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Review

Grease


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Tuesday, 21 July 2015


SET in the early 1950's, the title Grease is derived from the name given to working class youth in the USA who, from eating greasy food in the burger palaces and diners popular across America, were known as "Greasers". Recreating the rock ’n’ roll sounds of the time, Grease remains one of the best- loved and most performed musicals in the world. And tonight, BBLOC launched their run with a solid performance throughout, ending on a highly energetic, fun filled and joyous Grease Mega Mix finale with the full company.

Setting the scene as we arrived at the Pavilion Theatre, a fabulous pink Cadillac parked out front was being photographed by audience members, many of whom arrived in costume - a full array of Pink Ladies, 'T' Birds and Sandy’s complete with tight black trousers and off-the-shoulder tops, exuberant with anticipation. In the foyer of the theatre, a photo booth was offering free prints of your party with a Grease background and was proving to be very popular.

For Neil Tallant and Becky Bagnall, playing Danny and Sandy, there was the hurdle of stamping their own mark on roles clearly belonging to the film actors John Travolta and Olivia Newton-John, which they both achieved with aplomb.

A powerful performance from Kirstie Rogers as Rizzo, and an outstandingly bubbly and excitable Frenchy played by Sally Wheeler, was reinforced by Marty's (Emma Wogan) spirited Freddy my Love. The classic well known numbers were securely executed ; Kenickie's Greased Lightnin' dynamically sung by Paul Mathews, the duet, Mooning, from Roger (Adam Mecklenburgh) and Jan (Jo Uzzell) was comically engaging and Johnny Casino's Born to Hand Jive nailed by Max Fry. Sonny (Giles Surridge) and Doody (John Bishop) were both wonderfully foolish and completed the 'T' Birds with high-quality vocal solos.

The set, well used by amateur societies, worked well in the spacious stage of the Pavilion and although there were many scene changes, for opening night these appeared to be achieved without any hitches. Costumes were tremendous and wigs well fitting - an achievement worthy of a mention.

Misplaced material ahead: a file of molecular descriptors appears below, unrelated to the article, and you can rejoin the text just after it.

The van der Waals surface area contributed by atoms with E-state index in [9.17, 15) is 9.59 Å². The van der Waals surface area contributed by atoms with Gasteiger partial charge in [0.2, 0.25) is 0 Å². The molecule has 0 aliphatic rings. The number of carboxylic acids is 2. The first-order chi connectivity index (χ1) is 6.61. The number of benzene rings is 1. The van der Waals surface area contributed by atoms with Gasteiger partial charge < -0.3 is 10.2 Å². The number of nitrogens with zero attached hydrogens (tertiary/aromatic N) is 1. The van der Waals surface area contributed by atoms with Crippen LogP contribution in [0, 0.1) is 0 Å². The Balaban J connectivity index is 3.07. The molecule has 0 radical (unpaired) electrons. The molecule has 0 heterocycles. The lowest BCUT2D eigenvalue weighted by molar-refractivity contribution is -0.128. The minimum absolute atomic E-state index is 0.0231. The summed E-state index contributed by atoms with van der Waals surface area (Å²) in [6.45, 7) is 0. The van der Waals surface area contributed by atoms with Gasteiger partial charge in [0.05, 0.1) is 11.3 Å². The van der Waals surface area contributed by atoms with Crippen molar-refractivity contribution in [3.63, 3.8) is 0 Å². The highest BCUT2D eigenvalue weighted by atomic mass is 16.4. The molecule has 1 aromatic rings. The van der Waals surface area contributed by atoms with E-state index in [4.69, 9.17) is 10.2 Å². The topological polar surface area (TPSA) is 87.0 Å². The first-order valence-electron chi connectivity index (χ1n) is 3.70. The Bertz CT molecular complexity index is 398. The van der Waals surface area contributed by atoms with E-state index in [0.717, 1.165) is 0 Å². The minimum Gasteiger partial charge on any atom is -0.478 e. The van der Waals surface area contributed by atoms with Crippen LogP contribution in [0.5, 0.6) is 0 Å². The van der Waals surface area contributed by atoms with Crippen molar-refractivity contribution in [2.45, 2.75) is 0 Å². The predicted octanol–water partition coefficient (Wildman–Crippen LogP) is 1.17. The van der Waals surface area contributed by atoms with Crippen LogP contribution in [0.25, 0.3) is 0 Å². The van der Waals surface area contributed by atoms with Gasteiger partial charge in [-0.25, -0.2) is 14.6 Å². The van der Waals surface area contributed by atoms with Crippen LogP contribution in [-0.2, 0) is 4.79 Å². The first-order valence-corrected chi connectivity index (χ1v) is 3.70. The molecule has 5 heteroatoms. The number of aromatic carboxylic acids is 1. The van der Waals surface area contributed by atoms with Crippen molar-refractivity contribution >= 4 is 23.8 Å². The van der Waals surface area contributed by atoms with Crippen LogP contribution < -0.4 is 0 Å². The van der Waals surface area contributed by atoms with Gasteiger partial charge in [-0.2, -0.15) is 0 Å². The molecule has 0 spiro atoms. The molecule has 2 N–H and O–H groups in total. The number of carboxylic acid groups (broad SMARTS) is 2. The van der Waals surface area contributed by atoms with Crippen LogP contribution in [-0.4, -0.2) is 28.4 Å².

The strong orchestra was superbly directed by MD Lee Marchant, with Martyn Knight taking deserved credit for directing and choreographing this complex show. I would like to wish the whole company good luck in maintaining the momentum for the next six performances till Saturday 25th, including matinees on Thursday and Saturday, having set the bar so high tonight.

Sandy Marsden


Nerve Media

Thursday, 25 July 2015


SET in the early 1950's, the title Grease is derived from the name given to working class youth in the USA who, from eating greasy food in the burger palaces and diners popular across America, were known as "Greasers". Recreating the rock ’n’ roll sounds of the time, Grease remains one of the best- loved and most performed musicals in the world. And tonight, BBLOC launched their run with a solid performance throughout, ending on a highly energetic, fun filled and joyous Grease Mega Mix finale with the full company.

Setting the scene as we arrived at the Pavilion Theatre, a fabulous pink Cadillac parked out front was being photographed by audience members, many of whom arrived in costume - a full array of Pink Ladies, 'T' Birds and Sandy’s complete with tight black trousers and off-the-shoulder tops, exuberant with anticipation. In the foyer of the theatre, a photo booth was offering free prints of your party with a Grease background and was proving to be very popular.

For Neil Tallant and Becky Bagnall, playing Danny and Sandy, there was the hurdle of stamping their own mark on roles clearly belonging to the film actors John Travolta and Olivia Newton-John, which they both achieved with aplomb.

A powerful performance from Kirstie Rogers as Rizzo, and an outstandingly bubbly and excitable Frenchy played by Sally Wheeler, was reinforced by Marty's (Emma Wogan) spirited Freddy my Love. The classic well known numbers were securely executed ; Kenickie's Greased Lightnin' dynamically sung by Paul Mathews, the duet, Mooning, from Roger (Adam Mecklenburgh) and Jan (Jo Uzzell) was comically engaging and Johnny Casino's Born to Hand Jive nailed by Max Fry. Sonny (Giles Surridge) and Doody (John Bishop) were both wonderfully foolish and completed the 'T' Birds with high-quality vocal solos.

The set, well used by amateur societies, worked well in the spacious stage of the Pavilion and although there were many scene changes, for opening night these appeared to be achieved without any hitches. Costumes were tremendous and wigs well fitting - an achievement worthy of a mention.

The strong orchestra was superbly directed by MD Lee Marchant, with Martyn Knight taking deserved credit for directing and choreographing this complex show. I would like to wish the whole company good luck in maintaining the momentum for the next six performances till Saturday 25th, including matinees on Thursday and Saturday, having set the bar so high tonight.

Lianne Brown


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